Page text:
How Are You Coaching Your People?

Excerpt from Dare to Serve: How to Drive Superior Results by Serving Others

It’s no secret people matter to me.  I consider the most important aspect of my career the opportunity to coach and develop people.  Coaching and developing people is a signature trait of a servant leader and servant leadership.

When I began working at Popeyes, it was not a core competency. We had good excuses.  The restaurant business is 24/7 – we worked long hours, we traveled from city to city visiting restaurants and solving problems.  When would we find time for coaching and developing people, other than a once a year performance review?

Our first step was to hire human resource professionals to develop basic people practices. We then began to put resources behind our aspirational principle.

We began doing a good job of setting performance objectives and preparing annual development plans for each person.  We reviewed our talent on a regular basis and looked for assignments to challenge and grow our top performers.  We encouraged supervisors to have one-on-one coaching sessions bi-weekly with their direct reports to clarify expectations, ask coaching questions, and process decisions in a timely manner.  We offered leadership development workshops to grow capabilities.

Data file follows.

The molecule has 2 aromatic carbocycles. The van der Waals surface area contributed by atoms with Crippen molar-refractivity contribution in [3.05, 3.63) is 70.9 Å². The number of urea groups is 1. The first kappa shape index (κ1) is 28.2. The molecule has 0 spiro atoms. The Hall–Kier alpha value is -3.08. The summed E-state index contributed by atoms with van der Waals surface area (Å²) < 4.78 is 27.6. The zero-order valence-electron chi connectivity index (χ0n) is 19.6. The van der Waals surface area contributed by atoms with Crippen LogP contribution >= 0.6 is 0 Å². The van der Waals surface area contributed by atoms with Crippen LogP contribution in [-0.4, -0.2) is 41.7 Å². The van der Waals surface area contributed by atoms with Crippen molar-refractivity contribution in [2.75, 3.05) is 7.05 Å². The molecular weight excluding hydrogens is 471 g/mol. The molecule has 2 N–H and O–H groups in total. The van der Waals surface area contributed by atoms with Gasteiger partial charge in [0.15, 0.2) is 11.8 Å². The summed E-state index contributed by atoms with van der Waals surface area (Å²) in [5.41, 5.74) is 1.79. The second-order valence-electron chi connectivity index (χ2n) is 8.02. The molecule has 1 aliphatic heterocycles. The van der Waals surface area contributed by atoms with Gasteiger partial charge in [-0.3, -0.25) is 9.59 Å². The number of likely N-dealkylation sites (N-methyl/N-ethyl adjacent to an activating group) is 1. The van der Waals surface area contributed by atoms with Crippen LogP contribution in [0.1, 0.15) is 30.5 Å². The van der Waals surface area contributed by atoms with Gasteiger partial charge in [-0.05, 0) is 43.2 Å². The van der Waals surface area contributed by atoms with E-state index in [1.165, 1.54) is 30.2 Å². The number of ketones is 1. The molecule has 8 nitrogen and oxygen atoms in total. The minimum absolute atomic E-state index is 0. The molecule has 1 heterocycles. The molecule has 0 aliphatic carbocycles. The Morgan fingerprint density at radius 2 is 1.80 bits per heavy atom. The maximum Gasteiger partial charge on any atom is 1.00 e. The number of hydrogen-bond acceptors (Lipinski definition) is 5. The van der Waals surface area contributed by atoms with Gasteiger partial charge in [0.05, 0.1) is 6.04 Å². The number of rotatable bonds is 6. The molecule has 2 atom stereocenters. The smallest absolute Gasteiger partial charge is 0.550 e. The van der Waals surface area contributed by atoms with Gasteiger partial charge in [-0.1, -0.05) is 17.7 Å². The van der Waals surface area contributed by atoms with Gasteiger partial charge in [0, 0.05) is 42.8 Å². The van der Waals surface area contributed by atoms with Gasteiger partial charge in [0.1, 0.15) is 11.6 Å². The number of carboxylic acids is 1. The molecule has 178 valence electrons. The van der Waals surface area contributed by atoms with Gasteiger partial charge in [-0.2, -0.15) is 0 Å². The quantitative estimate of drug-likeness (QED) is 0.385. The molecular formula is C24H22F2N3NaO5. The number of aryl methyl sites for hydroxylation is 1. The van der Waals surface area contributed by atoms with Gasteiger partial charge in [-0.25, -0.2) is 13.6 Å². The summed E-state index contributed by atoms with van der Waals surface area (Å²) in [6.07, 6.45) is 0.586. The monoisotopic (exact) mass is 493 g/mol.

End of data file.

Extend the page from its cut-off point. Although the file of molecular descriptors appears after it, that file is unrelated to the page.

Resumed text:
We believed, and I still believe, this was just the beginning of becoming a company that has top tier coaching and development. A next step would be to teach a common coaching model to all of leaders – to advance this competency in the organization.

We weren’t where we want to be on the coaching and development principle.  I share this with you to be completely transparent. We did some principles very well but we still had a long way to go in other areas. I believe if you have a principle that you know is critical to driving superior performance, you have to say so –   even if you fall short on that principle today.

If you are going to become or build a company that is known for its leadership development it’s important to have conviction about the principle of coaching and developing leaders.  This principle will hold leaders accountable to drive change in daily actions over time.

Reflection Question: What is your coaching routine? Do you have a specific and thoughtful development plan for each of your team members? 

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About Cheryl Bachelder

Cheryl is a passionate restaurant industry leader who serves as CEO of Popeyes Louisiana Kitchen, Inc., a publicly traded global chain of 2300+ restaurants. Cheryl is known for reinvigorating great brands and inspiring leaders to reach their full potential – with exceptional performance results. She has enjoyed a rewarding career working at Procter & Gamble, Gillette, Nabisco, Domino’s Pizza and Yum brands. Cheryl and her husband Chris have been married thirty three years and are parents to three adult daughters   »  Learn More

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